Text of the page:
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del Carmen, A. (2004). Corrections, 2e. Cincinnati: Atomic Dog.
Flanagan, T., Marquart, J., & Adams, K. (1998). Incarcerating Criminals. NY: Oxford Univ. Press.
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Kalinich, D. (1981). Principles of County Jail Administration and Management. Springfield, IL: C.C. Thomas.
Kittrie, N., Zenoff, E., & Eng, V. (2002). Sentencing, Sanctions, and Corrections. NY: Foundation Press.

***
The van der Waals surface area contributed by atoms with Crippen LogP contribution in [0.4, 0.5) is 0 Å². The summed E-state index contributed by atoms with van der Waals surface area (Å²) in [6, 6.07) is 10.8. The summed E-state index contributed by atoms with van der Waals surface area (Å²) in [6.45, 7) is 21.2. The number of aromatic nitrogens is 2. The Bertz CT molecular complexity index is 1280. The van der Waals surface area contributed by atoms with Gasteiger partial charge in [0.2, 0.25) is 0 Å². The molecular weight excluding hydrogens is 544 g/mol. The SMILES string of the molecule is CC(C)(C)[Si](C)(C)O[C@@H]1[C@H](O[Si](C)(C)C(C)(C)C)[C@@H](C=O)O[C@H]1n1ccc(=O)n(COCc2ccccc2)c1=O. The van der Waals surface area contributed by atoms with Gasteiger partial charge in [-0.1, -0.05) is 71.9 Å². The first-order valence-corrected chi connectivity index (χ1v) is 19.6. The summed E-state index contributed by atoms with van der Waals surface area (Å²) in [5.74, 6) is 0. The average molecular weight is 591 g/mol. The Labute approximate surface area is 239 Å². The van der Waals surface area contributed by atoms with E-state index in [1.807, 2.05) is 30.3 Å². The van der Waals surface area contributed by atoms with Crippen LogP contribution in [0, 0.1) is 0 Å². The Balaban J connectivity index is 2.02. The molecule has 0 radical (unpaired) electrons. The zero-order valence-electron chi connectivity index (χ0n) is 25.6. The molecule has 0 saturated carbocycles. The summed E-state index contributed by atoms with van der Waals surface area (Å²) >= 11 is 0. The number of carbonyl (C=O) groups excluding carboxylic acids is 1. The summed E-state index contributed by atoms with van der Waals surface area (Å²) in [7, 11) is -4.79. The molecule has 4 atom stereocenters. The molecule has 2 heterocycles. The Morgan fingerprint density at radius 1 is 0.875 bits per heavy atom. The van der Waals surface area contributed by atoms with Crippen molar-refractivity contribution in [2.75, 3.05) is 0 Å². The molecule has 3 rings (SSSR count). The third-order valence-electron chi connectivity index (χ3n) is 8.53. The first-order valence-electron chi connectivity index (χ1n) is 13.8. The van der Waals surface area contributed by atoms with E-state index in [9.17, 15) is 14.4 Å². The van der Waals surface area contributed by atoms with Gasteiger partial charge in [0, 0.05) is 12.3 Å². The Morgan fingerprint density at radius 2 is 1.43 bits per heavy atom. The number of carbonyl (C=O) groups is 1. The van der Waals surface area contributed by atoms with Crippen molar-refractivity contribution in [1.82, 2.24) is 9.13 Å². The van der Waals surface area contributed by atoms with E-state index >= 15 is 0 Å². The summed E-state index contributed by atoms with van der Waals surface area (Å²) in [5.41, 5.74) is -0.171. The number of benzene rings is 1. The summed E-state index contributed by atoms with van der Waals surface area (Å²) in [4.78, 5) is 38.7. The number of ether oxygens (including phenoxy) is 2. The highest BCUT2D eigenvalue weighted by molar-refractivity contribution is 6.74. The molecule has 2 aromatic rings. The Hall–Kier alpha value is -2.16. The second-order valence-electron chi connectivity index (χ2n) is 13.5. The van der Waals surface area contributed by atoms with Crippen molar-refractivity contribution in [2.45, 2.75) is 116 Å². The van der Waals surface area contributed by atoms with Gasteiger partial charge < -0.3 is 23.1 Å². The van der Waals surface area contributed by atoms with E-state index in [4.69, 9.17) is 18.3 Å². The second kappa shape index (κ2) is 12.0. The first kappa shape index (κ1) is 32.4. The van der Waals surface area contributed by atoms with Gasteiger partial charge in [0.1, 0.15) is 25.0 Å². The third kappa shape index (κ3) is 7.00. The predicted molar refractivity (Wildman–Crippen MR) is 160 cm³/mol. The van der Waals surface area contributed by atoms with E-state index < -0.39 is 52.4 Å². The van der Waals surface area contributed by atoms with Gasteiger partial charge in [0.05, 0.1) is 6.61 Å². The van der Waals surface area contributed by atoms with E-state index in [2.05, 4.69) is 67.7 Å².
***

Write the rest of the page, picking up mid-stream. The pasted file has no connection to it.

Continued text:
Klofas, J. (1986). Sneaking Inmates Down the Alley: Problems and Prospects in Jail Management. Springfield, IL: C.C. Thomas.
Livingstone, S. & Owen, T. (1999). Prison Law, 2e. NY: Oxford Univ. Press.
Palmer, J. & Palmer, S. (1999). Constitutional Rights of Prisoners, 6e. Cincinnatti: Anderson.
Pettus, K. (2004). Felony Disenfranchisement in America. NY: LFB Press.
Shook, C. & Sigler, R. (2001). Constitutional Issues in Correctional Administration. Durham: Carolina Academic Press. [Sample Excerpt]
Taggert, W. (1989). "Redefining the Power of the Federal Judiciary: The Impact of Court-Ordered Prison Reform on State Expenditures for Corrections." Law and Society Review 23(2): 501-531.

Last Updated: 11/07/04
Syllabus for JUS 294
MegaLinks in Criminal Justice